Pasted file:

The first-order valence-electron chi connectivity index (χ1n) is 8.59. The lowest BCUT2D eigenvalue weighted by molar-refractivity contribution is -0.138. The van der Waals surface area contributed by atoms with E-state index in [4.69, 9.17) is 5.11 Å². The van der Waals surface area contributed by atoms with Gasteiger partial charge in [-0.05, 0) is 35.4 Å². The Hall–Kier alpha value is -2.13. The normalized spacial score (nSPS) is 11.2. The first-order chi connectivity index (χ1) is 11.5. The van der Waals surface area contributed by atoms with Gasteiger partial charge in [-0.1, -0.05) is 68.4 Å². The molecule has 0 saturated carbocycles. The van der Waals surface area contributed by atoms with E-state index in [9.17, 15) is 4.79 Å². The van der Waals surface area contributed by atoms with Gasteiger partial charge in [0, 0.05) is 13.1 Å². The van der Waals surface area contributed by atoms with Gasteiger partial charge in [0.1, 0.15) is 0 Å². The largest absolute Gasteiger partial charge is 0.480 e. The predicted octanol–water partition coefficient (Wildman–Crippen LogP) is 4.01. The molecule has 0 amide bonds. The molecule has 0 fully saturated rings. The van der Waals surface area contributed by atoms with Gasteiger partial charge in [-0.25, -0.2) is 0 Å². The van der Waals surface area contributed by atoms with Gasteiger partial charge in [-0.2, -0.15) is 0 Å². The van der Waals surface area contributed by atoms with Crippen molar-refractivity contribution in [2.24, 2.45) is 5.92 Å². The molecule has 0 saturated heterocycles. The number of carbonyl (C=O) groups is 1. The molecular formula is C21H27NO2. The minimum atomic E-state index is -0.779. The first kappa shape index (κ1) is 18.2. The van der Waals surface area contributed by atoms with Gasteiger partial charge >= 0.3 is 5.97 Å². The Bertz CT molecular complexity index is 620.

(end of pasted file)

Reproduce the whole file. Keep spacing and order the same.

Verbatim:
The first-order valence-electron chi connectivity index (χ1n) is 8.59. The lowest BCUT2D eigenvalue weighted by molar-refractivity contribution is -0.138. The van der Waals surface area contributed by atoms with E-state index in [4.69, 9.17) is 5.11 Å². The van der Waals surface area contributed by atoms with Gasteiger partial charge in [-0.05, 0) is 35.4 Å². The Hall–Kier alpha value is -2.13. The normalized spacial score (nSPS) is 11.2. The first-order chi connectivity index (χ1) is 11.5. The van der Waals surface area contributed by atoms with Gasteiger partial charge in [-0.1, -0.05) is 68.4 Å². The molecule has 0 saturated carbocycles. The van der Waals surface area contributed by atoms with E-state index in [9.17, 15) is 4.79 Å². The van der Waals surface area contributed by atoms with Gasteiger partial charge in [0, 0.05) is 13.1 Å². The van der Waals surface area contributed by atoms with Gasteiger partial charge in [0.1, 0.15) is 0 Å². The largest absolute Gasteiger partial charge is 0.480 e. The predicted octanol–water partition coefficient (Wildman–Crippen LogP) is 4.01. The molecule has 0 amide bonds. The molecule has 0 fully saturated rings. The van der Waals surface area contributed by atoms with Gasteiger partial charge in [-0.25, -0.2) is 0 Å². The van der Waals surface area contributed by atoms with Gasteiger partial charge in [-0.2, -0.15) is 0 Å². The van der Waals surface area contributed by atoms with Crippen molar-refractivity contribution in [2.24, 2.45) is 5.92 Å². The molecule has 0 saturated heterocycles. The number of carbonyl (C=O) groups is 1. The molecular formula is C21H27NO2. The minimum atomic E-state index is -0.779. The first kappa shape index (κ1) is 18.2. The van der Waals surface area contributed by atoms with Gasteiger partial charge >= 0.3 is 5.97 Å². The Bertz CT molecular complexity index is 620.